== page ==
Well-known local advocate would be in charge of enforcement
CYNTHIA GILES, who has led the Conservation Law Foundation’s Rhode Island office for nearly four years, has been picked by President Barack Obama for a top post in the U.S. Environmental Protection Agency.
WASHINGTON – The Obama administration has nominated Cynthia Giles, director of the Rhode Island office of the Conservation Law Foundation (CLF) and a prominent local environmental advocate, to head the U.S. Environmental Protection Agency’s Office of Enforcement and Compliance Assurance.
The office is responsible for ensuring that the nation’s environmental laws are followed. The position – which would make Giles one of the top officials at the EPA, reporting directly to EPA Administrator Lisa Jackson – is subject to Senate confirmation.
In a statement announcing his nomination of Giles and a number of other appointees, President Barack Obama said: “I am grateful for their decision to serve, and am confident that they will be valuable additions to my administration as we work to tackle the enormous challenges ahead of us.”
The administration announcement highlighted Giles’ work on efforts to combat climate change. Since joining the CLF’s Rhode Island office in 2005, she has worked on a number of policy initiatives, including the state’s joining of the Regional Greenhouse Gas Initiative (RGGI), the Northeast states’ cap-and-trade program; the reform of the R.I. Coastal Resources Management Council (CRMC); and various improvements to state water-management policies.
If Giles is confirmed, this will be her second post with the EPA. From 1991 to 1997, she served in a number of positions at the agency’s Region 3 office, which covers the mid-Atlantic states.
U.S. Sen. Sheldon Whitehouse, D-R.I., a member of the Senate Committee on the Environment and Public Works, applauded Giles’ nomination.
“I have known and worked with Cynthia for years, and have seen first-hand her leadership in my state of Rhode Island on many critical environmental issues, including clean energy and climate change, water pollution and management, and state environmental agency performance,” he said in a statement.
“She knows how to get things done for our environment and public health, and she will be a great asset to the Obama administration – and the American people – to ensure that our nation’s environmental protection laws are followed,” Whitehouse added.
Before joining CLF’s Rhode Island office, Giles had served for four years as head of the Bureau of Resource Protection at the Mass. Department of Environmental Protection (DEP). Earlier in her career, she had prosecuted environmental lawbreakers as an assistant U.S. attorney.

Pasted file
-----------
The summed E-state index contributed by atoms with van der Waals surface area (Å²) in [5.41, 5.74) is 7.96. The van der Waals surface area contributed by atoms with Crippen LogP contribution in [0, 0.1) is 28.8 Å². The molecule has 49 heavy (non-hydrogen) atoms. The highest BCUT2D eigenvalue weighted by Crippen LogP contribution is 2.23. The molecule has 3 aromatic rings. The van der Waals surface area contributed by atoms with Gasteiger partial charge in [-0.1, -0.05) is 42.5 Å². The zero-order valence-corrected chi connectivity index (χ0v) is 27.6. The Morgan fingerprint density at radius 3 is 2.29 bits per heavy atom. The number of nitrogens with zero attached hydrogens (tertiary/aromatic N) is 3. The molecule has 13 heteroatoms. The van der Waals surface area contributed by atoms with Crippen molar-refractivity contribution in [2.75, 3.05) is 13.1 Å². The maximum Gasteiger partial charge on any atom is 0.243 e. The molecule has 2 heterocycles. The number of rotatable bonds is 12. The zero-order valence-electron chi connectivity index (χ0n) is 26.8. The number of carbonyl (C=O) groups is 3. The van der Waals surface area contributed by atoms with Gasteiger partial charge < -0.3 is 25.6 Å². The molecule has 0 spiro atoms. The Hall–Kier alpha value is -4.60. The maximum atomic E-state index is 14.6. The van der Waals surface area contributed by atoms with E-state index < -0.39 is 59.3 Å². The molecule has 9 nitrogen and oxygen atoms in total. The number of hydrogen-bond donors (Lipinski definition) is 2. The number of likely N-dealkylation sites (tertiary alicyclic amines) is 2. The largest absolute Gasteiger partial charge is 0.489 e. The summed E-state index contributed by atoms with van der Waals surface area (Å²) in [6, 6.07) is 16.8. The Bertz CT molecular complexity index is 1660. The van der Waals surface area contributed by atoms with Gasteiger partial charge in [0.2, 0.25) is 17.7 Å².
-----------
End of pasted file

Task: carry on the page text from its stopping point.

“Cynthia’s nomination to this key EPA position is great news for the environment, the public health and the rule of law,” Bill Coleman, interim president of the CLF, said in a statement. “Her leadership and skills will be greatly missed at CLF, but the same focus, tenacity, integrity that has been the hallmarks of her career will serve her well as the head of federal environmental enforcement.”
Coleman added: “Her unique mix of hard-edged litigation skill, strategic vision and compassion enabled her to serve effectively as a guardian of Rhode Island and New England’s communities and environment – and make her the perfect candidate to play that role on the national stage.”
Giles earned her bachelor’s degree at Cornell University. She also holds a law degree from the University of California at Berkeley and a master’s degree in public administration from the Harvard University Kennedy School of Government.
The U.S. Environmental Protection Agency’s Office of Enforcement and Compliance Assurance (OECA) is the nation’s leading environmental enforcement agency. By imposing penalties and providing compliance assistance, the office aims to encourage governments, businesses and other regulated organizations to meet their environmental obligations. For more information, go to www.epa.gov/compliance.
The Conservation Law Foundation, founded in 1966, is a nonprofit member-supported research and public policy group established to tackle significant environmental challenges across New England. Its advocates use law, economics and science to create innovate strategies to conserve natural resources, protect public health and promote vital communities in our region. The CLF has offices in Maine, Massachusetts, New Hampshire, Rhode Island and Vermont. For more information, visit www.clf.org.